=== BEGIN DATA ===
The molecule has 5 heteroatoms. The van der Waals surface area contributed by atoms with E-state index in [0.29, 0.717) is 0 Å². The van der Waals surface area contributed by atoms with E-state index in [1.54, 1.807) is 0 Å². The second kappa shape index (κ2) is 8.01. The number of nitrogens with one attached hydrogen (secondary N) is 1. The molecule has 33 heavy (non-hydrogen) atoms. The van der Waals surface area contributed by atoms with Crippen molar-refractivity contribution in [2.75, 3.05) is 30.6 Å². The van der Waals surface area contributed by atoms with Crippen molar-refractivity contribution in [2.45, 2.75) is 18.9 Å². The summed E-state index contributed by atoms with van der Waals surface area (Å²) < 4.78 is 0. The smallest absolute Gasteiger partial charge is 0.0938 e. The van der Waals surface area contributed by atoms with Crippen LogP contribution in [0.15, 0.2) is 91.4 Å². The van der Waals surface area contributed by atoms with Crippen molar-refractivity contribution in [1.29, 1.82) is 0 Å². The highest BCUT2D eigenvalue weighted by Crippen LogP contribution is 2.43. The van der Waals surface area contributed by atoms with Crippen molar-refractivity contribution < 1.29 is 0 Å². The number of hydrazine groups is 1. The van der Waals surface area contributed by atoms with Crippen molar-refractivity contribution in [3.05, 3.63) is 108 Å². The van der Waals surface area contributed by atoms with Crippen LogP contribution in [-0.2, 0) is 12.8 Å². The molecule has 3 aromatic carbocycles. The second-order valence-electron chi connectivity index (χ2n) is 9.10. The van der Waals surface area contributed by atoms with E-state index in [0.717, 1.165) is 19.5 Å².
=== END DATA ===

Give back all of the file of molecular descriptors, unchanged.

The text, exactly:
The molecule has 5 heteroatoms. The van der Waals surface area contributed by atoms with E-state index in [0.29, 0.717) is 0 Å². The van der Waals surface area contributed by atoms with E-state index in [1.54, 1.807) is 0 Å². The second kappa shape index (κ2) is 8.01. The number of nitrogens with one attached hydrogen (secondary N) is 1. The molecule has 33 heavy (non-hydrogen) atoms. The van der Waals surface area contributed by atoms with Crippen molar-refractivity contribution in [2.75, 3.05) is 30.6 Å². The van der Waals surface area contributed by atoms with Crippen molar-refractivity contribution in [2.45, 2.75) is 18.9 Å². The summed E-state index contributed by atoms with van der Waals surface area (Å²) < 4.78 is 0. The smallest absolute Gasteiger partial charge is 0.0938 e. The van der Waals surface area contributed by atoms with Crippen LogP contribution in [0.15, 0.2) is 91.4 Å². The van der Waals surface area contributed by atoms with Crippen molar-refractivity contribution in [1.29, 1.82) is 0 Å². The highest BCUT2D eigenvalue weighted by Crippen LogP contribution is 2.43. The van der Waals surface area contributed by atoms with Crippen molar-refractivity contribution < 1.29 is 0 Å². The number of hydrazine groups is 1. The van der Waals surface area contributed by atoms with Crippen molar-refractivity contribution in [3.05, 3.63) is 108 Å². The van der Waals surface area contributed by atoms with Crippen LogP contribution in [-0.2, 0) is 12.8 Å². The molecule has 3 aromatic carbocycles. The second-order valence-electron chi connectivity index (χ2n) is 9.10. The van der Waals surface area contributed by atoms with E-state index in [0.717, 1.165) is 19.5 Å².